Yes: Werk ohne Autor is a mainstream entertainment film. As Richter stated about the trailer, it's "reisserisch" (like a thriller). It's linear, it's polished, it's conventional, it's superficial in many ways. The actors are beautiful film stars and glamour models. The narrative is exciting like a 19th century serial.

Yet I'm very impressed by the film. I like the direct way it confronts big issues. I like the way it states the obvious which is not obvious after all.

The film starts movingly in an Entartete Kunst (Degraded Art) exhibition in Nazi Germany. After the war we attend an art class where a well-meaning professor lambasts modern art in East Germany: it's all about "me, me, me". When Kurt and Ellie leave for West Germany, in the Kunstakademie Düsseldorf the professor (modelled after Joseph Beuys) requires complete freedom and independence.

Yes, it's obvious, it's direct. And it's relevant, and it's puzzling. This is highly dramatized, simplified and stylized. There is a satirical touch of the caricature in all three circumstances, but it's not banal or irrelevant.

Florian Henckel von Donnersmarck brings a blockbuster approach to German history, but it's never trivial history.

Kurt and Ellie live in three different Germanies, and so does Ellie's father, SS-Obersturmbannführer Carl Seeband (Sebastian Koch) who survives in East Germany as an acclaimed professor of gynecology. When his Nazi past is about to be exposed, he escapes to West Germany, where he again rises to the top of the establishment. But he has to retire when new revelations threaten him again.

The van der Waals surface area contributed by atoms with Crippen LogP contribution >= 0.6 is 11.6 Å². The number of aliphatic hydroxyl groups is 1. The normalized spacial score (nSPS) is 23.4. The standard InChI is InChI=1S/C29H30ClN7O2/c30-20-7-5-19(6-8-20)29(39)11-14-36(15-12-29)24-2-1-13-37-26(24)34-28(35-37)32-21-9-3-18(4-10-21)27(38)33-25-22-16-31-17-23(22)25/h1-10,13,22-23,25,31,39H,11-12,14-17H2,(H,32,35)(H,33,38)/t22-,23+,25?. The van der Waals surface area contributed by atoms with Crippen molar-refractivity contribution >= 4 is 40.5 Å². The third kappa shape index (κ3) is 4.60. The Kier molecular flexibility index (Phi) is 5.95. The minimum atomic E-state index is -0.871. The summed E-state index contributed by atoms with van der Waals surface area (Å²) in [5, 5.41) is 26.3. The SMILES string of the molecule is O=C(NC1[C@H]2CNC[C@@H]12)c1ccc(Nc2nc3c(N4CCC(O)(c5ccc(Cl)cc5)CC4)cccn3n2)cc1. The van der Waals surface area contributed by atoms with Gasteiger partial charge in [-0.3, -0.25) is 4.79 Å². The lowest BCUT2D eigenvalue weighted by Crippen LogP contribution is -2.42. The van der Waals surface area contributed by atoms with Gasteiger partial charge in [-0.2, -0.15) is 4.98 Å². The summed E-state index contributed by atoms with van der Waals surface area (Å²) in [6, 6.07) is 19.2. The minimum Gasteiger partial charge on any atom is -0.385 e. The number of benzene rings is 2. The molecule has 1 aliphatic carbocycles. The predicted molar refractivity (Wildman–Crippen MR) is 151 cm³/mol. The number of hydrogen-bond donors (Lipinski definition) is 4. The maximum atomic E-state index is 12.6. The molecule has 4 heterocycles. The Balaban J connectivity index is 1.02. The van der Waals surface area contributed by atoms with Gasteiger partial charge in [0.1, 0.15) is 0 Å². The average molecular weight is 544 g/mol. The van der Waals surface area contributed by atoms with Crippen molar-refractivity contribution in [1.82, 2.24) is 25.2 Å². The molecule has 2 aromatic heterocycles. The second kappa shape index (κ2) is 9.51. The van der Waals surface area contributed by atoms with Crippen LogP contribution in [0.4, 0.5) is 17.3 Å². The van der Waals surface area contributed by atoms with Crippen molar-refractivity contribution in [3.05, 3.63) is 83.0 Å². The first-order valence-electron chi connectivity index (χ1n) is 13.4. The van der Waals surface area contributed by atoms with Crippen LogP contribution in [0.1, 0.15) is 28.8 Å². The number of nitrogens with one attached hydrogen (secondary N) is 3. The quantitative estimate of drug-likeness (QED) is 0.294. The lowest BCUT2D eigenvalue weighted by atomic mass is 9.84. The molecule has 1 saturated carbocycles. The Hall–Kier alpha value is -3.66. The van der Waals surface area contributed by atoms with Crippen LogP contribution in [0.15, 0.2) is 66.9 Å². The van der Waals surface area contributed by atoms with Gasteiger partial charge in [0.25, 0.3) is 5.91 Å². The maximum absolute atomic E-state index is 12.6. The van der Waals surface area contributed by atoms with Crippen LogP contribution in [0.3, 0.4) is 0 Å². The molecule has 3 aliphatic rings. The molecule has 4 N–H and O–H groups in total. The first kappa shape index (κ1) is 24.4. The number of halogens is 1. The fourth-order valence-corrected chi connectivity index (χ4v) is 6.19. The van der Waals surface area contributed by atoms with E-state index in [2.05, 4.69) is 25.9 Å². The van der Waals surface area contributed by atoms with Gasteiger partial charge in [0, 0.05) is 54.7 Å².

In a memorable sequence the Joseph Beuys-like professor visits Kurt's studio and fails to discover Kurt in his paintings. Kurt himself knows this. He is a brilliant technician with nothing to say. Having heard Beuys's harrowing personal story he is inspired to face his own past for the first time in his art.

The sequence of Kurt's first solo exhibition is brilliant. The audience and the critics are clueless, and Kurt answers their questions by agreeing basically with anything they have to say. He even agrees with the assumption that his images are based on "photos without an author".

It is, indeed, irrelevant for the viewer to know that the images are traumatically personal. Kurt has made photorealistic copies of photographs and blurred them with a signature sfumato brush.